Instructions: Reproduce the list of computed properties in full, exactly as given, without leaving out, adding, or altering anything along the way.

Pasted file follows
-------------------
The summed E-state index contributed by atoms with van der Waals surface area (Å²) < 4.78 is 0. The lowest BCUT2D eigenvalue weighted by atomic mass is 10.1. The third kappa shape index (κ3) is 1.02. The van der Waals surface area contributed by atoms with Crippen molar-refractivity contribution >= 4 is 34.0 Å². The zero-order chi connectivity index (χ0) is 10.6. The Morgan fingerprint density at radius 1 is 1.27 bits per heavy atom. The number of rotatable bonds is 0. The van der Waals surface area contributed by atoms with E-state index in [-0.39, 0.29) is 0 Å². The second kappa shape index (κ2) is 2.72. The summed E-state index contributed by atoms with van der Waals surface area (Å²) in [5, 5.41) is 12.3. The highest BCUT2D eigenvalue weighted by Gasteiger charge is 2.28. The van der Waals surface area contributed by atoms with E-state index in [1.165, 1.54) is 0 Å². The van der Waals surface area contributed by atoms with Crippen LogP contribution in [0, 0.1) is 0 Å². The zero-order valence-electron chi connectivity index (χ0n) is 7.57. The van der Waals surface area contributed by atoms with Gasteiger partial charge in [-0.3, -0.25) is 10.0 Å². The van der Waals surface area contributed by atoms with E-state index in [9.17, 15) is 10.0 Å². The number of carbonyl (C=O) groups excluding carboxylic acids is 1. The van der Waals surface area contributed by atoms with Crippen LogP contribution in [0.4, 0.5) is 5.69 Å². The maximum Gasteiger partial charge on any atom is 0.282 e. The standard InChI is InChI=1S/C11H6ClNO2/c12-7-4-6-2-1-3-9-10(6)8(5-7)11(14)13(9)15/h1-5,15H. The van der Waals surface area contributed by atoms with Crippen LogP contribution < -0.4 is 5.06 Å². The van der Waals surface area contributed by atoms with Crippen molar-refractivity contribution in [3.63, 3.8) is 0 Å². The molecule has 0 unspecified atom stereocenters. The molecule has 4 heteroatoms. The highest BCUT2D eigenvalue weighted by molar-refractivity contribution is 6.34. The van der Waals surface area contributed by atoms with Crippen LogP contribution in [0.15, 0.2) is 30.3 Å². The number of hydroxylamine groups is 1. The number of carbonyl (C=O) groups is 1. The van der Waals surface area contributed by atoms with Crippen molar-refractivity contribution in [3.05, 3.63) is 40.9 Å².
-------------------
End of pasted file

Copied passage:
The summed E-state index contributed by atoms with van der Waals surface area (Å²) < 4.78 is 0. The lowest BCUT2D eigenvalue weighted by atomic mass is 10.1. The third kappa shape index (κ3) is 1.02. The van der Waals surface area contributed by atoms with Crippen molar-refractivity contribution >= 4 is 34.0 Å². The zero-order chi connectivity index (χ0) is 10.6. The Morgan fingerprint density at radius 1 is 1.27 bits per heavy atom. The number of rotatable bonds is 0. The van der Waals surface area contributed by atoms with E-state index in [-0.39, 0.29) is 0 Å². The second kappa shape index (κ2) is 2.72. The summed E-state index contributed by atoms with van der Waals surface area (Å²) in [5, 5.41) is 12.3. The highest BCUT2D eigenvalue weighted by Gasteiger charge is 2.28. The van der Waals surface area contributed by atoms with E-state index in [1.165, 1.54) is 0 Å². The van der Waals surface area contributed by atoms with Crippen LogP contribution in [0, 0.1) is 0 Å². The zero-order valence-electron chi connectivity index (χ0n) is 7.57. The van der Waals surface area contributed by atoms with Gasteiger partial charge in [-0.3, -0.25) is 10.0 Å². The van der Waals surface area contributed by atoms with E-state index in [9.17, 15) is 10.0 Å². The number of carbonyl (C=O) groups excluding carboxylic acids is 1. The van der Waals surface area contributed by atoms with Crippen LogP contribution in [0.4, 0.5) is 5.69 Å². The maximum Gasteiger partial charge on any atom is 0.282 e. The standard InChI is InChI=1S/C11H6ClNO2/c12-7-4-6-2-1-3-9-10(6)8(5-7)11(14)13(9)15/h1-5,15H. The van der Waals surface area contributed by atoms with Crippen LogP contribution < -0.4 is 5.06 Å². The van der Waals surface area contributed by atoms with Crippen molar-refractivity contribution in [3.63, 3.8) is 0 Å². The molecule has 0 unspecified atom stereocenters. The molecule has 4 heteroatoms. The highest BCUT2D eigenvalue weighted by molar-refractivity contribution is 6.34. The van der Waals surface area contributed by atoms with Crippen LogP contribution in [0.15, 0.2) is 30.3 Å². The number of hydroxylamine groups is 1. The number of carbonyl (C=O) groups is 1. The van der Waals surface area contributed by atoms with Crippen molar-refractivity contribution in [3.05, 3.63) is 40.9 Å².